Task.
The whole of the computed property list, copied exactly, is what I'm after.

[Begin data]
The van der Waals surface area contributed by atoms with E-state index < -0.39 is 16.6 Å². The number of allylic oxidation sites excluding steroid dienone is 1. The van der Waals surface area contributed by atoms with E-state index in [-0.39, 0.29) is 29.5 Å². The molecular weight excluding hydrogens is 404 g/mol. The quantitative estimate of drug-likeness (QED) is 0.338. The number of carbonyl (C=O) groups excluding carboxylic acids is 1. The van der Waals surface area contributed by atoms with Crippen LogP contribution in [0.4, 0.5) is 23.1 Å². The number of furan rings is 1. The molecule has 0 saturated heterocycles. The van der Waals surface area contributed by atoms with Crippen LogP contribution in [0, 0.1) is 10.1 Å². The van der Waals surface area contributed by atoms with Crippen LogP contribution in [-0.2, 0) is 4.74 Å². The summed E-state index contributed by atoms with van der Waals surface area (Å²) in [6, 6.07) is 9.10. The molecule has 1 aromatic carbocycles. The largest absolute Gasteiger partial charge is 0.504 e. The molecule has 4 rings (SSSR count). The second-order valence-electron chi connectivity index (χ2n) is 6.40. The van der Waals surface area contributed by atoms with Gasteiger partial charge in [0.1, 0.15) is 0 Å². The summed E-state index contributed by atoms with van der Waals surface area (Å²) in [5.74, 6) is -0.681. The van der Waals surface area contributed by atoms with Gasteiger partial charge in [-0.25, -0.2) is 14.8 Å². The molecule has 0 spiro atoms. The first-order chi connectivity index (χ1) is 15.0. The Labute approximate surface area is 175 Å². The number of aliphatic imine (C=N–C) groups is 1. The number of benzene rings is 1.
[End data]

The van der Waals surface area contributed by atoms with E-state index < -0.39 is 16.6 Å². The number of allylic oxidation sites excluding steroid dienone is 1. The van der Waals surface area contributed by atoms with E-state index in [-0.39, 0.29) is 29.5 Å². The molecular weight excluding hydrogens is 404 g/mol. The quantitative estimate of drug-likeness (QED) is 0.338. The number of carbonyl (C=O) groups excluding carboxylic acids is 1. The van der Waals surface area contributed by atoms with Crippen LogP contribution in [0.4, 0.5) is 23.1 Å². The number of furan rings is 1. The molecule has 0 saturated heterocycles. The van der Waals surface area contributed by atoms with Crippen LogP contribution in [0, 0.1) is 10.1 Å². The van der Waals surface area contributed by atoms with Crippen LogP contribution in [-0.2, 0) is 4.74 Å². The summed E-state index contributed by atoms with van der Waals surface area (Å²) in [6, 6.07) is 9.10. The molecule has 1 aromatic carbocycles. The largest absolute Gasteiger partial charge is 0.504 e. The molecule has 4 rings (SSSR count). The second-order valence-electron chi connectivity index (χ2n) is 6.40. The van der Waals surface area contributed by atoms with Gasteiger partial charge in [0.1, 0.15) is 0 Å². The summed E-state index contributed by atoms with van der Waals surface area (Å²) in [5.74, 6) is -0.681. The van der Waals surface area contributed by atoms with Gasteiger partial charge in [-0.25, -0.2) is 14.8 Å². The molecule has 0 spiro atoms. The first-order chi connectivity index (χ1) is 15.0. The Labute approximate surface area is 175 Å². The number of aliphatic imine (C=N–C) groups is 1. The number of benzene rings is 1.